Checking In With... Tony-Winning Tootsie Bookwriter Robert Horn | Playbill

Interview Checking In With... Tony-Winning Tootsie Bookwriter Robert Horn From Quibi series to Randy Rainbow's videos, here's what Horn is up to in quarantine.
Robert Horn Joseph Marzullo/WENN

As the temporary shutdown of Broadway and theatres around the world continues, Playbill is reaching out to some of our favorite artists to see how they are coping with the self-isolation on a daily basis, both physically and creatively.

Robert Horn picked up a Tony Award as bookwriter of last season's Tootsie, a show so funny they billed it as a comedy musical. In the midst of development work on multiple projects when the ban on mass gatherings began—including a musical with Shane McAnally and Brandy Clarke, a new series with Tootsie director Scott Ellis, and the Netflix adaptation of Broadway musical 13, for which he wrote the book—Playbill reached out to see how he's coping with being cooped up.

READ: Checking in With… Tony, Oscar, Grammy, and Emmy Winner Rita Moreno

What is your typical day like now?
Like everyone, it’s just an average 93 hours; get up at 5 AM, work until lunch, eat until dinner, eat until bed, bake, get baked, stare at my dog, cry on my dog, resist cutting my own hair. I’ve actually made an effort to stay on a schedule so I don’t feel unproductive or get too invested in my neurosis. I don’t watch TV until night. I work a lot, which is not really a change for me. Still, I’m not sure anything is typical anymore.

What book/TV show/podcast/film should everyone take the time to consume during this period?
I recently binged ‘I’m Not Ok With This and Call My Agent on Netflix. Drag Race is essential during a quarantine. Also, anything funny is a needed tonic. The Broadway Podcast Network and Broadway HD keep me connected to the community. I'm rereading all the James Kirkwood novels. Tyler Mac Jones, Randy Rainbow, and Zublin_Zoetrope keep me glued to Insta. Last week I rewatched The Trouble With Angels, which sent me down a fierce rabbit hole of Roz Russell movies. And I binged a bunch of Peter Bogdanovitch and Preston Sturges films. I just uploaded Quibi and am loving these 10 minute shows. Nicole Ritchie’s Nikki Fresh is hysterical. I’ve been trading playlists with some friends, so I’ve gotten to hear some new music… and, as has so often been the case, I’ve come back to Joni Mitchell in times of trouble and introspection. Plus Brandy Clark’s new album Your Life Is a Record is a must.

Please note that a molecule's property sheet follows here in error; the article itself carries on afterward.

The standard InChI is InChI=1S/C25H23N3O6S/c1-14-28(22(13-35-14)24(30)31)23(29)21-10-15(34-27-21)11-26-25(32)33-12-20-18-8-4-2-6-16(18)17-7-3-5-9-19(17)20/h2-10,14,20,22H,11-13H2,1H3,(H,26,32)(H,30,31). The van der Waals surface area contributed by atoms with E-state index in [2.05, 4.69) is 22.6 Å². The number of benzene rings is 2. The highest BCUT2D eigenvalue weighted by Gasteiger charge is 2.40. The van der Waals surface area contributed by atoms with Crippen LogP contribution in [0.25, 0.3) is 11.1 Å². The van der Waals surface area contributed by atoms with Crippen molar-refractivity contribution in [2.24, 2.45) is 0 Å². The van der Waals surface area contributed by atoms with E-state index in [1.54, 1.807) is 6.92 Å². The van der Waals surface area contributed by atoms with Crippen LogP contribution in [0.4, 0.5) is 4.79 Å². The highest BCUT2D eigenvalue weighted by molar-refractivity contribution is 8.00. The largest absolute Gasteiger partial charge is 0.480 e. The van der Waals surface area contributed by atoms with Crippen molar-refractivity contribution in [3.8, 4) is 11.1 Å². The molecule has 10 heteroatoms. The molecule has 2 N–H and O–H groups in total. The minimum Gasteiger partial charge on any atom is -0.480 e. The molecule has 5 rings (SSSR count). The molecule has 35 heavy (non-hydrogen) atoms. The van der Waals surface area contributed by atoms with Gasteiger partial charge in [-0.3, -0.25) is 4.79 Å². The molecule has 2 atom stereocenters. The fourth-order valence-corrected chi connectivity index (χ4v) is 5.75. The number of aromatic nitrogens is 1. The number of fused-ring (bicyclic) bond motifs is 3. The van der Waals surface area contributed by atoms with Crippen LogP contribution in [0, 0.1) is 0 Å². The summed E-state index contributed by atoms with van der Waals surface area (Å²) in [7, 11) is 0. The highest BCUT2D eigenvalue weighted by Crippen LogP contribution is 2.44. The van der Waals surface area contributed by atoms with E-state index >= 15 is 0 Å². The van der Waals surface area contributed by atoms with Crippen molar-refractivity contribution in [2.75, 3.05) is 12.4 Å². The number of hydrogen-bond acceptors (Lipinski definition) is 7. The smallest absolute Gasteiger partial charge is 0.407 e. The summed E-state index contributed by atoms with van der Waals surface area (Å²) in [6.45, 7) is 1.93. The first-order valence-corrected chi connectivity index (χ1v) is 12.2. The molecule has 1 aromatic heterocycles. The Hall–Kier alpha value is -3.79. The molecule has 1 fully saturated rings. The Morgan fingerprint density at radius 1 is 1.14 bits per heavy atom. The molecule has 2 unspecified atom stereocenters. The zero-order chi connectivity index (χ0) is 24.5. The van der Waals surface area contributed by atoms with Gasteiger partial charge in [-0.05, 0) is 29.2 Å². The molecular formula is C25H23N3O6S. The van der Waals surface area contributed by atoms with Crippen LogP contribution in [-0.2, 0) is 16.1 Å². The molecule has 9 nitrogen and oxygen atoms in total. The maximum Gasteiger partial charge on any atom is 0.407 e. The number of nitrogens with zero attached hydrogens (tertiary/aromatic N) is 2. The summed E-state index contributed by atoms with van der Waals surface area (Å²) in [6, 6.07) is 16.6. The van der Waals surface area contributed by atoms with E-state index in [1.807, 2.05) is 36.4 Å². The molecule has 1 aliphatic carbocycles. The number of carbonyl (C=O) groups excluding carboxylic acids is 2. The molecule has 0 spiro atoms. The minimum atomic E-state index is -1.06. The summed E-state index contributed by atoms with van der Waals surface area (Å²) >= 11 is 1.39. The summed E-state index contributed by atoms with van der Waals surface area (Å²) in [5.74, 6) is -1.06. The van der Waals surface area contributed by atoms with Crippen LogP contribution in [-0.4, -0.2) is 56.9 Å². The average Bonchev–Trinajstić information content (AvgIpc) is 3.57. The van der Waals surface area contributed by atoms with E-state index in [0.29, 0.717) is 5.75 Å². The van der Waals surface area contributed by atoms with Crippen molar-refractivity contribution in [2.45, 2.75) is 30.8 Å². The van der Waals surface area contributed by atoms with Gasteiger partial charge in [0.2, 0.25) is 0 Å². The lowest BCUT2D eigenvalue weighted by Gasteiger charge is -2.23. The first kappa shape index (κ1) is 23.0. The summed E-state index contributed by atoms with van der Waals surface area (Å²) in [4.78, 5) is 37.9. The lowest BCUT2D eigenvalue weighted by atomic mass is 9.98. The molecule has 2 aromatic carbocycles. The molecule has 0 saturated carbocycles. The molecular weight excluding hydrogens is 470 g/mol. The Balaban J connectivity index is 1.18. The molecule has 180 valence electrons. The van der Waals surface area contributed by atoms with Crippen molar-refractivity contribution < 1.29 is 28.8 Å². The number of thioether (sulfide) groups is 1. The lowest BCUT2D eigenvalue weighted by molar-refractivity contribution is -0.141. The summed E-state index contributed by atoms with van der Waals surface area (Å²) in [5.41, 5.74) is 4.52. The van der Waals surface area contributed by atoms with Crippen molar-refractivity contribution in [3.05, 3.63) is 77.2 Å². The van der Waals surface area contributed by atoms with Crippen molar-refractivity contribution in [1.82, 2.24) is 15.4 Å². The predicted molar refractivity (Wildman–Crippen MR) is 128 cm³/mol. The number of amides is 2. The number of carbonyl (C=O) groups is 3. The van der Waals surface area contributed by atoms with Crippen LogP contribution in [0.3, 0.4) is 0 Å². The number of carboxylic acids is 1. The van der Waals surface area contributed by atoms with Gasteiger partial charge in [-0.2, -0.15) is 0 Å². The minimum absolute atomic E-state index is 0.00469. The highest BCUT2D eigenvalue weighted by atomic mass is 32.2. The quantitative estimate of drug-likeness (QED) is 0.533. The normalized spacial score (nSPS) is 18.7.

What advice would you give to someone who may be struggling with the isolation?
Stop watching the news. Reach out. Shower and get dressed, it really does help. Especially if you don't live alone. If you don't have a pet, consider fostering one. Don’t shut yourself off or feel guilty about what you don’t do. Try to find the positives. I mean, we’ve gotten to see Patti LuPone’s basement and Andrew Cuomo’s presidential leadership. How have we survived the last three years without either!

How are you keeping your creative juices flowing?
I’m not sure they flow so much as drip... like a leaky pipe in an abandoned warehouse. As a writer, I’m used to isolation, but what I miss is the collaboration. It’s hard to not be in a room with people. An abundance of Zoom calls has made me very aware of my facial creases and awkward mannerisms. I’ve been really inspired by what people are creating! I’ve actually been reaching out to people on social media, just to say I like their content, or to tell them how funny they are, or start a creative conversation. I normally wouldn’t do that, but turns out, people are open to communicating right now. I’ve made some really unexpected new friends. Also had some fights.

Are you working on any theatrical projects during this time?
I think for most writers, panic is fuel. It is for me. And because production has basically halted, everyone is focused on development. I have a number of new shows at different stages which are all so far moving ahead, and I’m incredibly excited about the new one which was supposed to go out of town in September, but hey, the Lord giveth, the Lord slappeth that s@#t right out of your hands, right? I think that if anything good comes from all this uncertainty, it’ll be the birth of so much new art from so many people. It’s going to be a renaissance of new theater. It will reemerge stronger and more potent than ever, and maybe… less expensive!

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